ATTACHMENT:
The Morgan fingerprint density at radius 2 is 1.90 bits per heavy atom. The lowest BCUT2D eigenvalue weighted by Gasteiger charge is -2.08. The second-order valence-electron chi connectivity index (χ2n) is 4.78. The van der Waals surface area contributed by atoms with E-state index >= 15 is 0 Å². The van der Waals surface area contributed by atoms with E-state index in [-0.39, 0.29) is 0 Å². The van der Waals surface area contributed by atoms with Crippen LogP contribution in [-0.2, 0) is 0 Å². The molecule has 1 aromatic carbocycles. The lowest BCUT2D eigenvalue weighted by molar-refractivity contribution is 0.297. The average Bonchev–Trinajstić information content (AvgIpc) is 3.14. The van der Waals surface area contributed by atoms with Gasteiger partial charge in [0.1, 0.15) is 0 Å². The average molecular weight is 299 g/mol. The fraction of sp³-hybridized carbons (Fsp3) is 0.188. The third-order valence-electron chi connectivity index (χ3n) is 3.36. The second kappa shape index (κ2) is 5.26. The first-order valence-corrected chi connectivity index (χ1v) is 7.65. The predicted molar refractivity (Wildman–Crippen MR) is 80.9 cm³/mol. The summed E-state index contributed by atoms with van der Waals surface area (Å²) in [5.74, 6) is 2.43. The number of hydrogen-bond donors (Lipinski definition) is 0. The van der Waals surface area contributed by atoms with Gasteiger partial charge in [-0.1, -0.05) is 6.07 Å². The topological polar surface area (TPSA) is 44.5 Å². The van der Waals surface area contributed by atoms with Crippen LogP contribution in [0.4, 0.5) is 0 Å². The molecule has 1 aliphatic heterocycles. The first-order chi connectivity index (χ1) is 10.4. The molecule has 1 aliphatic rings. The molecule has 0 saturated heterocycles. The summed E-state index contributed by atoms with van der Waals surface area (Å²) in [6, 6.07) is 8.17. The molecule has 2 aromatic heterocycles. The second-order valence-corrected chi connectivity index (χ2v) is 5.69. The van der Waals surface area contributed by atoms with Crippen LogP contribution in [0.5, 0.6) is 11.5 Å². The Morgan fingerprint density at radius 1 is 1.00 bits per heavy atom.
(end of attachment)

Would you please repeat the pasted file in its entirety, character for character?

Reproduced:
The Morgan fingerprint density at radius 2 is 1.90 bits per heavy atom. The lowest BCUT2D eigenvalue weighted by Gasteiger charge is -2.08. The second-order valence-electron chi connectivity index (χ2n) is 4.78. The van der Waals surface area contributed by atoms with E-state index >= 15 is 0 Å². The van der Waals surface area contributed by atoms with E-state index in [-0.39, 0.29) is 0 Å². The van der Waals surface area contributed by atoms with Crippen LogP contribution in [-0.2, 0) is 0 Å². The molecule has 1 aromatic carbocycles. The lowest BCUT2D eigenvalue weighted by molar-refractivity contribution is 0.297. The average Bonchev–Trinajstić information content (AvgIpc) is 3.14. The van der Waals surface area contributed by atoms with Gasteiger partial charge in [0.1, 0.15) is 0 Å². The average molecular weight is 299 g/mol. The fraction of sp³-hybridized carbons (Fsp3) is 0.188. The third-order valence-electron chi connectivity index (χ3n) is 3.36. The second kappa shape index (κ2) is 5.26. The first-order valence-corrected chi connectivity index (χ1v) is 7.65. The predicted molar refractivity (Wildman–Crippen MR) is 80.9 cm³/mol. The summed E-state index contributed by atoms with van der Waals surface area (Å²) in [5.74, 6) is 2.43. The number of hydrogen-bond donors (Lipinski definition) is 0. The van der Waals surface area contributed by atoms with Gasteiger partial charge in [-0.1, -0.05) is 6.07 Å². The topological polar surface area (TPSA) is 44.5 Å². The van der Waals surface area contributed by atoms with Crippen LogP contribution in [0.4, 0.5) is 0 Å². The molecule has 1 aliphatic heterocycles. The first-order chi connectivity index (χ1) is 10.4. The molecule has 1 aliphatic rings. The molecule has 0 saturated heterocycles. The summed E-state index contributed by atoms with van der Waals surface area (Å²) in [6, 6.07) is 8.17. The molecule has 2 aromatic heterocycles. The second-order valence-corrected chi connectivity index (χ2v) is 5.69. The van der Waals surface area contributed by atoms with Crippen LogP contribution in [0.5, 0.6) is 11.5 Å². The Morgan fingerprint density at radius 1 is 1.00 bits per heavy atom.